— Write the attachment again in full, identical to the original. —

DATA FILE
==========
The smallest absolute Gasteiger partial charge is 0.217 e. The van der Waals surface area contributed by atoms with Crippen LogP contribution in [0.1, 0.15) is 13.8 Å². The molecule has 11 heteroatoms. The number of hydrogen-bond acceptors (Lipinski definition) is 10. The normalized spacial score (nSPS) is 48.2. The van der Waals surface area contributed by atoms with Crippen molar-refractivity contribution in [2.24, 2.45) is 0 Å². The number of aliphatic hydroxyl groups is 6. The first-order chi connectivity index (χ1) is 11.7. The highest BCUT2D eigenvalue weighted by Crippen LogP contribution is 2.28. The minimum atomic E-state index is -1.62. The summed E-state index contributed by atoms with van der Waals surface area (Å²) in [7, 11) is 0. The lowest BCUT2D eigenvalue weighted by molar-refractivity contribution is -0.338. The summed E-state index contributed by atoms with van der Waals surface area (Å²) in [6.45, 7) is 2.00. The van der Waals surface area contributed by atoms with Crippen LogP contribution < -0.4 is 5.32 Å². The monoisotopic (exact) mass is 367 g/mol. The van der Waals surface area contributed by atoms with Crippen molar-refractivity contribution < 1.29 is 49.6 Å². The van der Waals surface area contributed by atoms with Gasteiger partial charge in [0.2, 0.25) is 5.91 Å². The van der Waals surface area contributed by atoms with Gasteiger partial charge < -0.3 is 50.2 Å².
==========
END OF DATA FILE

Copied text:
The smallest absolute Gasteiger partial charge is 0.217 e. The van der Waals surface area contributed by atoms with Crippen LogP contribution in [0.1, 0.15) is 13.8 Å². The molecule has 11 heteroatoms. The number of hydrogen-bond acceptors (Lipinski definition) is 10. The normalized spacial score (nSPS) is 48.2. The van der Waals surface area contributed by atoms with Crippen molar-refractivity contribution in [2.24, 2.45) is 0 Å². The number of aliphatic hydroxyl groups is 6. The first-order chi connectivity index (χ1) is 11.7. The highest BCUT2D eigenvalue weighted by Crippen LogP contribution is 2.28. The minimum atomic E-state index is -1.62. The summed E-state index contributed by atoms with van der Waals surface area (Å²) in [7, 11) is 0. The lowest BCUT2D eigenvalue weighted by molar-refractivity contribution is -0.338. The summed E-state index contributed by atoms with van der Waals surface area (Å²) in [6.45, 7) is 2.00. The van der Waals surface area contributed by atoms with Crippen LogP contribution < -0.4 is 5.32 Å². The monoisotopic (exact) mass is 367 g/mol. The van der Waals surface area contributed by atoms with Crippen molar-refractivity contribution < 1.29 is 49.6 Å². The van der Waals surface area contributed by atoms with Gasteiger partial charge in [0.2, 0.25) is 5.91 Å². The van der Waals surface area contributed by atoms with Gasteiger partial charge < -0.3 is 50.2 Å².